Photo Credit: Aaron Pegg (UndergroundNYC)
If the name Rotimi doesn’t quite ring a bell yet, it’s okay, because the actor, singer-songwriter and model has a face that is surely familiar. He’s been seen on stage with T.I. and August Alsina; in films like the 2014 blockbuster, Divergent; and on the small screen in critically-acclaimed television series like Boss and most notably, Power. Executive produced by 50 Cent, the Starz hit has catapulted the New Jersey native to a new level of visibility and has helped him to successfully present himself as a triple threat.
With the forthcoming August 4th release of his latest EP, Jeep Music Vol. 1, the G-Unit signee aims to prove that for him being an artist is deeper than just music. “Jeep Music is not just a project,” states Rotimi. “It’s a me.” Inspired by an eight-year relationship that recently concluded, the project also finds the son of Nigerian parents tapping into his cultural roots. The EP’s most recent single, “Want More” features Dancehall star, Kranium, as well as afrobeat and reggae influences.
Here, Rotimi talks to REVOLT about Jeep Music Vol. 1, touring with August Alsina and having 50 Cent as a boss.
You’re currently on August Alsina’s Don't Matter tour, which just started. How has it been so far?
Rotimi: It’s been amazing, because every night I’m making new fans and it’s creating awareness for what I do. Seeing the fans, the support and the love has been amazing. It’s a good way to connect and for people to see what I really do as an artist.
Why did you decide on Jeep Music Vol. 1 for the title of your latest EP?
Rotimi: It’s the story of my ex-girlfriend from when I was living in New Jersey. I kind of wanted people to hear about it in a melodic way. She always had this white jeep - and all through it our time together and dealing with that jeep - it just kind of became a metaphor for me conquering that relationship. It lasted from age 19 to almost a year-and-a-half ago. We grew together and I wanted people to see and hear that story.
Was it difficult opening up like that?
Rotimi: No. I feel like people respect authenticity and for me it’s kind of like closure. Talking about it brought me closure. This tour has been helping me with getting over it and getting through it.
How did your ex react when she found out that she inspired Jeep Music Vol. 1?
Rotimi: I told her yesterday [laughs]. She was just like “Oh, okay, if that’s how you feel”. But she was a trooper about it.
Will there be more volumes of Jeep Music?
Rotimi: Oh yeah, definitely. We’re going to start working on Vol. 2 soon.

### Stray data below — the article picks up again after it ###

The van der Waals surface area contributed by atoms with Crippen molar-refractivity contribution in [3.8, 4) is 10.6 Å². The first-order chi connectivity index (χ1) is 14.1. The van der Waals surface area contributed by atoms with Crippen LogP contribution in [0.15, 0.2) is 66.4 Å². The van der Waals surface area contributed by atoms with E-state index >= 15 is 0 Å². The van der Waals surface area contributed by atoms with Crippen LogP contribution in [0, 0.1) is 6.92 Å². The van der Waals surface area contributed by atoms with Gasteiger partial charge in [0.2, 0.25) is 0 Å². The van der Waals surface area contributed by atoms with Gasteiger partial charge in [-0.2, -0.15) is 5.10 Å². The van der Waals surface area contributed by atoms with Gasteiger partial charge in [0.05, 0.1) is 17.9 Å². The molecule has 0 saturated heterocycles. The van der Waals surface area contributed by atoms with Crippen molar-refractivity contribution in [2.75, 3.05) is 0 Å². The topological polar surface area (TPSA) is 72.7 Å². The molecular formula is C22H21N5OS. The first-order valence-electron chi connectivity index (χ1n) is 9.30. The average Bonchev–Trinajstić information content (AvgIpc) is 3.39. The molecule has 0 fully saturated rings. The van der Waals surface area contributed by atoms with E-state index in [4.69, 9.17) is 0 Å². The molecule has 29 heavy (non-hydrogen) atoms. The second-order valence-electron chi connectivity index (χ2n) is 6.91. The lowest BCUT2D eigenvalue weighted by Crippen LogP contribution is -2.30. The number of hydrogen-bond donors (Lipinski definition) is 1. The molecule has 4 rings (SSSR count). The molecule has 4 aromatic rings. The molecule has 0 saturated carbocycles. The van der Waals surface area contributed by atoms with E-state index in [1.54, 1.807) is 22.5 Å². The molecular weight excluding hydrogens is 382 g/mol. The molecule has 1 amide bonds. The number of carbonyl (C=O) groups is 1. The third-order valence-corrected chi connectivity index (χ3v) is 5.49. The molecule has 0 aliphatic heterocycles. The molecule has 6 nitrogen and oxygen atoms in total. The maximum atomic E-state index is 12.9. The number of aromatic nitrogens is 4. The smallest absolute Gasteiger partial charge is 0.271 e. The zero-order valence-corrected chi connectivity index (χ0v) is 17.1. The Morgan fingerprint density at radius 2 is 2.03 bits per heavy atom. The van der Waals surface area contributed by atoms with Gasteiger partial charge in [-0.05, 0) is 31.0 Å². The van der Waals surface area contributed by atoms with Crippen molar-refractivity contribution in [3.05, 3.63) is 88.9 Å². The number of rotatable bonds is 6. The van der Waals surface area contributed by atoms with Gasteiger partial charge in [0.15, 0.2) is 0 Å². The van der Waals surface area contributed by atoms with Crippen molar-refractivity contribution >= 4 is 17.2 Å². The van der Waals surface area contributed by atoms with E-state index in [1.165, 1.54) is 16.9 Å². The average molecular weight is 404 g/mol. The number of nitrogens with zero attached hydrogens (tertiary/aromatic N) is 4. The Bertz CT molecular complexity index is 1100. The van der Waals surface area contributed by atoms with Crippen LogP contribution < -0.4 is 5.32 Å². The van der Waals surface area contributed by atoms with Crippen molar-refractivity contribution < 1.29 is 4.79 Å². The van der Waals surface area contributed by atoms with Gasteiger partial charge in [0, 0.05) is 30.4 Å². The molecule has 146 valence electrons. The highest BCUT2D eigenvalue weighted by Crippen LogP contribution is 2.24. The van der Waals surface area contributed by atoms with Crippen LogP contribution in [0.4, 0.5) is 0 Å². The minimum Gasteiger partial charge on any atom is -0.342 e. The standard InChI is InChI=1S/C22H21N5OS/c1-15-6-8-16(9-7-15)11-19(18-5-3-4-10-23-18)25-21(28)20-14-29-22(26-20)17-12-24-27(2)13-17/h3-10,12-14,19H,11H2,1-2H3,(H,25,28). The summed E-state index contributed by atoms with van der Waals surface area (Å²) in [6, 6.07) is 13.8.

Other than the story of your relationship, what can listeners expect from Jeep Music?
Rotimi: I think listeners will be able to understand me better. We’re getting to the point where musically you learn so much about the up and downs of what I went through. I’m also having my culture involved with it with my new single “Want More”, which features Kranium. It’s giving people a mixture of a lot of different things. Other than that they are going to get good music and everything is going to flow naturally.
Speaking of “Want More”, why did you choose it as one of the first releases from Jeep Music?
Rotimi: It just feels so good as a summer record. It is one of my favorite records and partnering with Kranium to bring this record out has been helpful. I feel like the way music is now, having a type of afrobeat record like that and being that I’m from Nigeria - it just made perfect sense.
Do you find it necessary to make a clear separation between Rotimi the artist and Rotimi the actor?
Rotimi: Yeah, I have to. It’s one of those things where people have to see the clear difference. I’ve been able to do that with this tour. I’ve been able to do it with the records. I’ve been able to do it with social media. Power is making awareness of who Rotimi is and people are now just discovering what I do. It’s a perfect time for all of it.
What’s one key to being able to successfully juggle two careers?
Rotimi: I think you just have to work hard and be consistent. There’s no rest really. There’s no sleep really. It’s one of those things where you have to be a monster with it. Just know that there is no half-assing anything. You can’t let people tell you “no”. You just have to keep moving and working.
Has playing Dre on Power had any impact on your music?
Rotimi: Again, it just creates awareness. This week so many people have a feeling towards Dre [laughs]. People are going to my pages an obviously they’ll say things about Dre, but then they’ll discover my music. It’s like “Oh snap, he’s a musician. This is dope. I actually love your song.” So it’s cool. It’s drawing attention to the fact that I really do music. Now I just have to capitalize on this moment.
Is there a difference between 50 Cent as your boss on Power and him as your boss on G-Unit?
Rotimi: 50 is the same. With him, it’s all about just working hard and improving yourself. He doesn’t give handouts, so with him it’s just do your job and work hard, because anything you want you can have. It’s a blessing to work with him.
What’s one thing to anticipate in the coming episodes of Power?
Rotimi: It gets crazy, man. Expect the unexpected [laughs].